So, it didn't make much money and everyone hated it. While that would be the kiss of death for most movies—c.f. Speed Racer, another underrated bomb which will neither be sequelled nor remade for decades, because the rules are different for movies based on obscure Japanese cartoons—it's a superhero movie, so the studio gave it another shot.

This time they put a biggish name in the lead role, and promised that bigger fight scenes and more Hulk-smashiness than the first time around. Except the biggish name co-wrote the script and tried to make the movie more cerebral and character-oriented. The studio balked, and they ended up getting persnickety at each other.

As for the movie itself?

Well...let's just keep our fingers crossed that the fourth time's the charm with The Punisher.

Your hosts Sherilyn Connelly, Mike Spiegelman and Geekboy
won't like this movie when they're snarky.

January 18, 2009 The Incredible Hulk (2008)
Edward Norton hits the steroids.
Smashy wackiness ensues.

Hosts: Sherilyn Connelly, Mike Spiegelman, Geekboy and other puny weaklings.

Sunday, January 11, 2009

(indiana jones and the kingdom of the crystal skull)

Okay. Try to ignore everything that's wrong with his movie.

I know it's tough, because there's so damn much, starting from the very first shot—dissolving the Paramount logo into a CGI gopher hole? Seriously?—to the very end, what with that whole X-Files deal. And between all that, there's Shia LeBouf.

So, yeah. Ignoring that stuff is tricky.
if only firewall had been a hit...

But here's the thing I can't get past: the movie shouldn't have happened at all.

Not because Harrison Ford is the AARP poster child, or the fact that the Star Wars prequels proved that George Lucas should never be allowed near a movie ever again plzkthxbai.

It's because Indiana Jones would have to be the same age as he was in The Last Crusade. Remember that business where he drank from the Holy Grail, which gives "eternal youth" and shit?

Oops. That means no sequels, since Indiana clearly won't be aging anymore.

Maybe this movie takes place in, like, an alternate universe or something, one where he didn't drink from the Grail.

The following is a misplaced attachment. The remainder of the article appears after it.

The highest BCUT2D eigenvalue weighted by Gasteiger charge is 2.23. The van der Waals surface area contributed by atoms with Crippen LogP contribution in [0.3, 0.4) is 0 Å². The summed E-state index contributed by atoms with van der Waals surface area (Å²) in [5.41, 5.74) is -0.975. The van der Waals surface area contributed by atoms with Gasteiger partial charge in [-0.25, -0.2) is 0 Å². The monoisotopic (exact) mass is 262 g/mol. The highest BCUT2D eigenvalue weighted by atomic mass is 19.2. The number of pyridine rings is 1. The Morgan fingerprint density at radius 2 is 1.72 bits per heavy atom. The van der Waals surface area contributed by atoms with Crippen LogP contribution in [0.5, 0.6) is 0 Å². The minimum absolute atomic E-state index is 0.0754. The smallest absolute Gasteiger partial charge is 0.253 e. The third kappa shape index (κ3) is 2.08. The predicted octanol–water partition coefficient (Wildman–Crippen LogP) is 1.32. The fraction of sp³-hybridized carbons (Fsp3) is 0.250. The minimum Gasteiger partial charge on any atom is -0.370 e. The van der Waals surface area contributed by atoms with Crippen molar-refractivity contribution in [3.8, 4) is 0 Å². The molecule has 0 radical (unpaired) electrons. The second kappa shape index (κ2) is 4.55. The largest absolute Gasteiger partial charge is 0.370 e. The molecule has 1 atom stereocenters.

If only it was a universe without Shia LeBouf...

Your hosts Jim Fourniadis, Sherilyn Connelly and Mikl-Em
will blow the damn fedora off this movie's head.

January 11, 2009 Indiana Jones and the Kingdom of the Crystal Skull
George Lucas and Steven Spielberg dip back into the well, and the results feel more like The Phantom Menace than Raiders of the Lost Ark.
Shia LaPandemonium reigns.

Hosts: Jim Fourniadis, Sherilyn Connelly, Mikl-Em and other mutts.

Sunday, January 4, 2009

(snakes on a plane)

You heard about it. You laughed about it.

You probably even blogged about it, you motherfuckin' nerd.

But you didn't actually pay ten bucks to see it, did you?

spot the phallic symbol!
Didn't think so. You probably barely even remember that it existed.

But that's okay. We here at Bad Movie Night exist to make sure you get a chance to see internet-famous financial flops which you'll probably never get around to putting in your NetFlix queue.

It's our tradition here. It's how we started 2008, after all.

And that year turned out great, huh?

2009 will be better. We promise.*

*promise not valid

Your hosts Sherilyn Connelly, Mike Speigelman and Geekboy
have not yet had enough of the motherfucking snakes.

Annual Kickoff Movie!
January 4, 2009 Snakes on a Plane
The path of the righteous man is beset on all sides by motherfucking snakes.
Slithery wackiness ensues.

Hosts: Sherilyn Connelly, Mike Spiegelman, Geekboy and other bad motherfuckers.